Jesus Christ, how do you stand this kid, Phrygians?

19 comments:

  1. Anonymous1:30 PM

    "Jesus Christ, how do you stand this kid, Phrygians?"

    I could ask the Free Press the same thing about you.

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  2. Anonymous2:13 PM

    You could, but it would be a different sort of question. Malchow's writing is awful. Seal's isn't. Maybe there's something else you find annoying about Seal, but it's not clear from the comment.

    I wonder if they make Phrygian caps out of tinfoil.

    This week we have conservative conspiracy theorists and cries of judicial activism (accusing the courts of recognizing rights they shouldn't have) from the liberals.
    http://bradycampaign.org/media/release.php?release=878

    Good times.

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  3. Anonymous2:16 PM

    Seal,
    I agree with you seldom on topics such as these but I must second your last point. Malchow is an obvious inductee being that he runs a well read blog and a few key alumni connections. It's a bit obvious Malchow is their press outlet.

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  4. 1:30--To answer your question, we at the DFP stand Seal just fine. And when he takes on someone, whether on LGB or in the DFP, he has the huevos to sign his name to his opinions. He doesn't snipe anonymously from the bushes.

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  5. Anonymous2:50 PM

    It's true, Malchow's writing is pretty bad. He tries too hard to come off as a true conservative pundit, without realizing that right wing pundits are some of the stupidest people in the world. Take it from me - I'm a conservative myself. That being said, even in comparison to Malchow's pathetic writing, there's no way you can pass off Seal's writing as anything short of terrible. It's really just a question of degree. Malchow sucks really, really hard. Seal just sucks hard. At the end of the day, we should ignore both of these douchebags and realize that the vast majority of the campus is closer to the center and, for the most part, doesn't give a shit what either one of these morons has to say.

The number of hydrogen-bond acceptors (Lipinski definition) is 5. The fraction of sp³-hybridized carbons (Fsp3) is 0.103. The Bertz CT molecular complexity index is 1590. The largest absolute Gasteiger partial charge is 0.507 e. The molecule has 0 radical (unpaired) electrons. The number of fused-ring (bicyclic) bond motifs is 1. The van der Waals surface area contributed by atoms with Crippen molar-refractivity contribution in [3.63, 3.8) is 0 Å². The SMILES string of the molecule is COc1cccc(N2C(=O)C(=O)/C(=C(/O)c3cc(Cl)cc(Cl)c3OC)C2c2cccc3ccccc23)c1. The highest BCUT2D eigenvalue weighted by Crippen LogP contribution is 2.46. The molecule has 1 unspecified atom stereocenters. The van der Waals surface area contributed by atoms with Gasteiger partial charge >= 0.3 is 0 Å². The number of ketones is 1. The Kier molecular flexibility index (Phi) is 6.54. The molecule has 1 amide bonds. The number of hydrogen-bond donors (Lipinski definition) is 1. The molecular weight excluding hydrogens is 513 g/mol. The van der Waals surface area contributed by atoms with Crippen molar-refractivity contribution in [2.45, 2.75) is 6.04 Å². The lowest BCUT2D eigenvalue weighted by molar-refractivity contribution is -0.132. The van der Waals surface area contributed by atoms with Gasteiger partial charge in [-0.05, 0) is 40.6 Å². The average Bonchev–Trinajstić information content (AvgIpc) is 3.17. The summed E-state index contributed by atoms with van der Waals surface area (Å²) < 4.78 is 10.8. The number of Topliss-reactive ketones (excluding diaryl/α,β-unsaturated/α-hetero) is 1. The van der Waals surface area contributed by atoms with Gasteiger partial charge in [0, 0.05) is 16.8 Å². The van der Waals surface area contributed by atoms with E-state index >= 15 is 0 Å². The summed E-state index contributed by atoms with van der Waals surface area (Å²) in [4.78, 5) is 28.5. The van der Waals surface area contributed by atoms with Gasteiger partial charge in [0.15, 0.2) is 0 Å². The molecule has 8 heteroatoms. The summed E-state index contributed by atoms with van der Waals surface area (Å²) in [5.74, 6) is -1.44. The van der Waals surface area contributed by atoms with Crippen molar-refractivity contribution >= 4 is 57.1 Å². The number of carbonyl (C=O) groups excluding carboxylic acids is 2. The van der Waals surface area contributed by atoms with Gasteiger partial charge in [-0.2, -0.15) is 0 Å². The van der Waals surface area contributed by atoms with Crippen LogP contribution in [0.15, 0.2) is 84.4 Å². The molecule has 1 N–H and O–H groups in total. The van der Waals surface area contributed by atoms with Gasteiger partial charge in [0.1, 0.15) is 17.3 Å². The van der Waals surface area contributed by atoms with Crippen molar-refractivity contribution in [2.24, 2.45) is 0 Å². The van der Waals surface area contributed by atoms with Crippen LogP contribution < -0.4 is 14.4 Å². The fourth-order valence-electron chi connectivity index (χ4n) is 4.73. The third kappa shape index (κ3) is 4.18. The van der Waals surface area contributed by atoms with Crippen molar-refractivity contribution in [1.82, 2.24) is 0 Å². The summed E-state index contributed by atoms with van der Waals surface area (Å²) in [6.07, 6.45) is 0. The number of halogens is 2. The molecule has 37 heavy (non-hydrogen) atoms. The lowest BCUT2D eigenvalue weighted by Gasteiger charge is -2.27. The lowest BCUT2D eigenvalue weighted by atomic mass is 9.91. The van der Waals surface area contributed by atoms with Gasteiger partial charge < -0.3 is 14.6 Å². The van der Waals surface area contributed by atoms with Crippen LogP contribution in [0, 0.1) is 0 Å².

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  6. Anonymous3:03 PM

    2:50 - maybe one of the reasons he does that is because he, unlike most of the people who post on this blog, has an opportunity to air his opinions unlike just about anyone else. The fact that he's both a writer for the DFP and one of only two main posters here means that he has the ability to steer the discussion and voice his opinion in a way that most people can. Those of us who are too busy living real lives to bitch and moan about every little "political" event would prefer not to to leave our names so Seal can use the myriad of media outlets at his disposal to trash us. And besides, you seem to have answered Seal's question and mine at the same time. Seal was wondering how the Phrygians stand Malchow the same way someone else was wondering how the DFP stands Seal. If there's an organization out there that can stand a self-righteous stupid tool like Seal, is it that difficult to imagine another group that can stand an arrogant idiot like Malchow?

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  7. Seal is snarky, not a douchebag. There's a huge difference. Namely, that its possible to read Seal's writing, agree with him, and still like him afterwards.
    Besides, when Joe "Pompous Smurf" Malchow spouts off his dumb shit in that mastrubatory, self-admiring prose, how is one supposed to react? How the fuck do you let that kid in a club? He's the kind of person you create clubs to keep out.